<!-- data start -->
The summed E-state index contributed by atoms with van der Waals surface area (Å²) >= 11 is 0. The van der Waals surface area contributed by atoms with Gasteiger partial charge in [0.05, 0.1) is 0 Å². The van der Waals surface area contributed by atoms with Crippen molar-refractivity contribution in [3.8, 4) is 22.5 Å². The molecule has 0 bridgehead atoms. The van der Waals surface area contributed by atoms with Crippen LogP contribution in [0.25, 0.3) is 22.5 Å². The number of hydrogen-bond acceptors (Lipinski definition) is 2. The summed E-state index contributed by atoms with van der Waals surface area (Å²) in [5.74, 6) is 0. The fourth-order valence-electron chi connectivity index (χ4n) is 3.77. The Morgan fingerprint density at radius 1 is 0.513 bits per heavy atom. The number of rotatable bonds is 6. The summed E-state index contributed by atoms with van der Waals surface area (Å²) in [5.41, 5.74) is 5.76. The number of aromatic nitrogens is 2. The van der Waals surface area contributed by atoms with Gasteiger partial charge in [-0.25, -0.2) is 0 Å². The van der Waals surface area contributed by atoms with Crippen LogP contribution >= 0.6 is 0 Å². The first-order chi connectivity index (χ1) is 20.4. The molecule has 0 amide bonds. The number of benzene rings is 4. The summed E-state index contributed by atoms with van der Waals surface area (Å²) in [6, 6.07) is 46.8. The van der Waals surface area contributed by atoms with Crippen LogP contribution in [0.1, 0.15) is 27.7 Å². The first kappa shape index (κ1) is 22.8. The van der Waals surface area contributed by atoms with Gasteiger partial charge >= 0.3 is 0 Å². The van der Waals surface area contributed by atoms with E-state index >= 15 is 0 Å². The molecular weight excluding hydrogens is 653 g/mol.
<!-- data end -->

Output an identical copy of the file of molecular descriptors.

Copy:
The summed E-state index contributed by atoms with van der Waals surface area (Å²) >= 11 is 0. The van der Waals surface area contributed by atoms with Gasteiger partial charge in [0.05, 0.1) is 0 Å². The van der Waals surface area contributed by atoms with Crippen molar-refractivity contribution in [3.8, 4) is 22.5 Å². The molecule has 0 bridgehead atoms. The van der Waals surface area contributed by atoms with Crippen LogP contribution in [0.25, 0.3) is 22.5 Å². The number of hydrogen-bond acceptors (Lipinski definition) is 2. The summed E-state index contributed by atoms with van der Waals surface area (Å²) in [5.74, 6) is 0. The fourth-order valence-electron chi connectivity index (χ4n) is 3.77. The Morgan fingerprint density at radius 1 is 0.513 bits per heavy atom. The number of rotatable bonds is 6. The summed E-state index contributed by atoms with van der Waals surface area (Å²) in [5.41, 5.74) is 5.76. The number of aromatic nitrogens is 2. The van der Waals surface area contributed by atoms with Gasteiger partial charge in [-0.25, -0.2) is 0 Å². The van der Waals surface area contributed by atoms with Crippen LogP contribution >= 0.6 is 0 Å². The first-order chi connectivity index (χ1) is 20.4. The molecule has 0 amide bonds. The number of benzene rings is 4. The summed E-state index contributed by atoms with van der Waals surface area (Å²) in [6, 6.07) is 46.8. The van der Waals surface area contributed by atoms with Crippen LogP contribution in [0.1, 0.15) is 27.7 Å². The first kappa shape index (κ1) is 22.8. The van der Waals surface area contributed by atoms with Gasteiger partial charge >= 0.3 is 0 Å². The van der Waals surface area contributed by atoms with E-state index >= 15 is 0 Å². The molecular weight excluding hydrogens is 653 g/mol.